7. Recharge camera/GPS battery(ies). Ensure battery and camera card ARE inside the camera....

Wow -- there's always something else to do so just expect things to fall through the cracks. Just remember that everything can be fixed. Then... ENJOY!!!
mbresso is offline  
Aug 13th, 2008, 12:19 PM
  #52  
 
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Nope, nevermind, I wouldn't recommend even a light-weight duffle bag if you have a bad back.
suze is offline  
Aug 14th, 2008, 06:32 AM
  #53  
 
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I totally relate to the dread before a big trip.

I was surprised to experience this before our trip to Europe this summer b/c I totally enjoyed the planning and was greatly anticipating going.

But, a week before, I complained to my husband that our 10 day trip was taking a full 10 days out of our lives prior just to go (double check arrangements, packing (arg!!), cleaning the house, arrangements for mail, and oh I forgot about the fish, etc. etc. etc).

Not to add to your to-do list, but mbresso has great suggestions. Start on those now, instead of 5 days prior, like I did! You have a great start on things, which I find is the only way to reduce a lot of stress prior to a trip.

Do you have a GPS?!

All that said, it will ALL be worth it - I'm sure you will have a wonderful time making such great memories with your daughter!

karens is offline  
Aug 14th, 2008, 06:37 AM
  #54  
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Karens..would you get a gps if you were not driving? I dare not drive - I am tackling enough on this adventure!
MomDDTravel is offline  
Aug 14th, 2008, 09:30 AM
  #55  
 
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I don't know about a GPS (haha) but some people recommend packing a small compass. So you can get your map properly oriented.
suze is offline  
Aug 14th, 2008, 11:36 AM
  #56  
 
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This is not my own idea and I have not tried it. But was recommended here and seemed worth considering.

Instead of a wheeled suitcase, which is heavy by nature, taking one of those metal-framed fold-up carrier deals and strap a softsided bag(s) onto it with bungie cords. I saw these contraptions in the window of Bergmann Luggage yesterday reminded me of the idea.

In your case you & your daughter could each have a softsided duffle or somesuch, then put them both onto the wheeled frame as/when needed.

Just a thought (with credit to someone else here who's name I'm not recalling, sorry).
suze is offline  
Aug 14th, 2008, 11:36 AM
  #57  
 
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No, if you're not driving, you don't need a GPS. At least I wouldn't get one if I weren't driving. (And I would NOT drive in England!!!!)

Just maps of the tourist stuff...
karens is offline  
Aug 14th, 2008, 08:12 PM
  #58  
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no..no driving - my Mom tried to convince me to get one for walking around

Suze - that might not be a bad idea...

My big issue with the packing is that it will be in the mid 70's at the start of my trip in Italy and then cool in Munich and Salzburg.
MomDDTravel is offline  
Aug 16th, 2008, 11:04 AM
  #59  
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I decided to clean out my closet today - it was in dire need - so I started setting out the clothing for the trip - which is closer to 5 weeks away!

The shoe issue is getting to me. I will be in weather ranging from 50's to mid 70's.... maybe even 40's?

I will wear my boots on the plane as to save space - for Italy in Oct do you think sandals would be okay (Florence is as far south as we will be)...

Thanks in advance as always! I should ad I like open toed shoes - living in Southern California my feet do not like to all binded up
MomDDTravel is offline  
Aug 16th, 2008, 11:51 AM
  #60  
 
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Hi Dawn,

I have a lot of trip reports to write but they take so long and you need to know this now...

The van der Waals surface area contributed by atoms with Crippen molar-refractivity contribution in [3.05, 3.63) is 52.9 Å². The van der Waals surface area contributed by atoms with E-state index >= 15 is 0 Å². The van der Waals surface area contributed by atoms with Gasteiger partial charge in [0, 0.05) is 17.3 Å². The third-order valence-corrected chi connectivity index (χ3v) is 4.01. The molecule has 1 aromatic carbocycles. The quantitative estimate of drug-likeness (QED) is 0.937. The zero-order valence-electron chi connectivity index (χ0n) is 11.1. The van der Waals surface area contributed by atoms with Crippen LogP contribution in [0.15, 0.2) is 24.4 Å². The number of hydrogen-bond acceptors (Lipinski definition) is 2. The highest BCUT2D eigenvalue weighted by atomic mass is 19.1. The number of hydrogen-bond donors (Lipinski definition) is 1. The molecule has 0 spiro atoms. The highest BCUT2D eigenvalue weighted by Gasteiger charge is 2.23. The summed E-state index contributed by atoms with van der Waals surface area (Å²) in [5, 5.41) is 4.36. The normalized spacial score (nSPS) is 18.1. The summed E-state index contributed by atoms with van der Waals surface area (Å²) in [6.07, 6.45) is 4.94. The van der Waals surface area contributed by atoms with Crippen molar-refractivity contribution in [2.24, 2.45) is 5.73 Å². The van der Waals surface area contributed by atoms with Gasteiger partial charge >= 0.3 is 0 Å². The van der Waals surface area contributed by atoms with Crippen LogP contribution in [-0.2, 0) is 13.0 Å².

I just want to say that I know you are a fan of Disneyland and that you definitely must go to Neuschwanstein and Hohenschwangau - which BTW are basically a short walk from each other so literally at the top and bottom of the little village. You and DD will love, love, love it there. It's very fairytale like and the mountains and lake scenery is beautiful not to mention the cute town of Fussen nearby and the tour of the castles and the horse drawn carriage up the mountain (cost is 5 Euros each for horse carriage, kids free for castle tour, so reasonable I think). Perfect for an 11 year-old and her mom. The inn we stayed at was really nice with views to both castles, but pricey I thought (my husband didn't, but he is always comparing to Switzerland prices). I think you can find a nice place for less and perhaps even with a view. My husband and I plan to head back here in the fall or winter as we loved the area so much and we didn't have time to tour Hohenschwangau (well, not with the teenagers...)

Dachau has a sign outside the museum building saying the exhibit there is not suitable for those under 12. We didn't spend time in the museum except for the movie as we have seen so much already about the holocaust so education on that was not our intention. (The movie was not too horrible except for some heart-wrenching photos of the many corpses at the end which I still have a visual of tonight, but it provided a decent overview of the Nazi history and the opening and uses of the camps specifically Dachau. I told both girls they could leave if it was too sad, but both stayed.)

My girls did not even want to go to Dachau and went under protest of sorts, but they said it was not as bad as they thought it would be. "Creepy" was the word used - not disturbing. They said watching "Schindler's List" was a lot worse...
That said, my younger daughter and I had bad dreams last night but not about Dachau...

Neither daughter would have been ready to discuss Dachau or what happened there, when they were 11, but I think I mentioned to you they are pretty sensitive and we have a very feminine home life - no horror movies, wrestling, name-calling, etc (all the stuff I grew up with having brothers). So you will have to decide for yourself knowing your daughter.

There is a barrack with sleeping quarters etc, 4 religious memorials, 2 crematoriums and a gas chamber plus an area where executions took place - all of these can be entered. Much of the camp has been destroyed so only a few barracks remain. I think it takes an adult perspective to really perceive the crowding, privacy and health issues. To a kid the clean, empty barrack may look a bit like summer camp.

The audio is good and you can do this self-guided easily.

Let me know of any specific questions on either place.

gruezi